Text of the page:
National Archives Helps Founding Fathers Go Online

October 30, 2009 — Five thousand previously unpublished documents from our nation's founders, including James Madison, John Adams and Thomas Jefferson, are now online through ROTUNDA, the digital imprint of the University of Virginia Press.

Listen to the UVA Today Radio Show report on this story by Anne Bromley:

The project was spearheaded by the National Historical Publications and Records Commission, the grant-making arm of the National Archives, in partnership with the "Documents Compass" group at the Virginia Foundation for the Humanities.

The ROTUNDA Founders Early Access project makes available for the first time letters and other papers penned by important figures from the founding of the United States. The Founders Early Access portion of the site allows users to read, search and browse newly transcribed documents, and is available at no cost to users.

In 2008, Congress urged the National Archives to investigate ways to make the Founders Papers more readily available to historians, scholars and the general public at no cost to researchers.

Many of these documents are in the possession of scholarly editors, who go through a long, painstaking process to prepare them for formal publication. This "Early Access" effort makes these documents available long before they are included in verified and annotated collections, such as the "Papers of George Washington" and "Papers of James Madison" volumes being produced at U.Va. and published by the University of Virginia Press.

As longtime funders of the print editions of the Founding Fathers documentary projects, the National Historical Publications and Records Commission worked with the editorial teams at the "Papers of …" projects and supported a pilot demonstration project through Documents Compass, a nonprofit organization designed to assist in the digital production of historical documentary editions.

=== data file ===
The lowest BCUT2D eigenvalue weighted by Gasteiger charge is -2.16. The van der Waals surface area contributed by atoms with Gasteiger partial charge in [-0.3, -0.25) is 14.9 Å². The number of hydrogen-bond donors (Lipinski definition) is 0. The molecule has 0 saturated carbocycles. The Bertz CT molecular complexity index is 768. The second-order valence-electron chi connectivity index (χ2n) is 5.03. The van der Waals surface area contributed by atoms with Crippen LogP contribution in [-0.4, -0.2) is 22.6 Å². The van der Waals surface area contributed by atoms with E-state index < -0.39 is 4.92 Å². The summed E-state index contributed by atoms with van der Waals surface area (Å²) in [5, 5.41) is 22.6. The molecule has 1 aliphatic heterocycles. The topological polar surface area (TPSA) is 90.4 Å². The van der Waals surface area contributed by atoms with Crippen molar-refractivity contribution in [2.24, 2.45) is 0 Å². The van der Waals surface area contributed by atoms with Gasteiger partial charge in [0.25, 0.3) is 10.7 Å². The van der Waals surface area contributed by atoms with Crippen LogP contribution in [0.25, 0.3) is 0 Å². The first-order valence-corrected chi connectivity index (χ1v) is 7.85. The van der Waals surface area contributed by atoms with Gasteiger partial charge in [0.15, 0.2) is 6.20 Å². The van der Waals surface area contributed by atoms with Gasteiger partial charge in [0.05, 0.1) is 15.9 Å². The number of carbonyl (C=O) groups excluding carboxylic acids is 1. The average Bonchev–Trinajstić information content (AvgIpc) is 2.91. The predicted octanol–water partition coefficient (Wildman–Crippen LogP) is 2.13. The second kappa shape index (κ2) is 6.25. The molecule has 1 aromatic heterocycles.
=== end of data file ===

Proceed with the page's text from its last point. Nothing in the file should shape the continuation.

Over the past 10 months, the pilot has transcribed and completed basic transcription verification for roughly 5,000 documents. These transcriptions will be fully verified, and the editorial teams will provide explanatory annotation as they proceed with their work. Each completed volume of a documentary edition contains roughly 500 documents and provides notations that identify historical figures and events to shed light on the papers' meaning and significance.

"This is an important stage in the process," said Kathleen Williams, executive director of the National Historical Publications and Records Commission. "We have been looking for ways to help the public gain access to these documents sooner and to assist the editorial projects in completing the comprehensive documentary editions. This work advances those goals."

"There is much to discover here," said Penelope Kaiserlian, director of the U.Va. Press. "Take a look, for example, at Thomas Jefferson's letter to James Madison on Aug. 30, 1823, when the elderly Jefferson contests the memory of 88-year-old John Adams regarding the creation of the Declaration of Independence. Historians will already know this letter, but now anyone can easily find this readable version."

The Founders historical documentary editions include the papers of George Washington, Benjamin Franklin, John Adams, Alexander Hamilton, Thomas Jefferson and James Madison, as well as the Documentary History of the Ratification of the U.S. Constitution, the first Federal Congress and the first Supreme Court. Rotunda is publishing digital editions of some of these publications in its American Founding Era Collection.

"Generations of scholars, historians and teachers will use these documents to tell the American story from its grand beginnings," Williams said. "We will look back in wonder at the effort of countless scholars to create this work, a national monument to the founding of our nation. Transcribing documents and publishing them online at an early stage makes more of this treasure available sooner, and we look forward to the day when the entire collection is fully annotated and complete."

— By Anne Bromley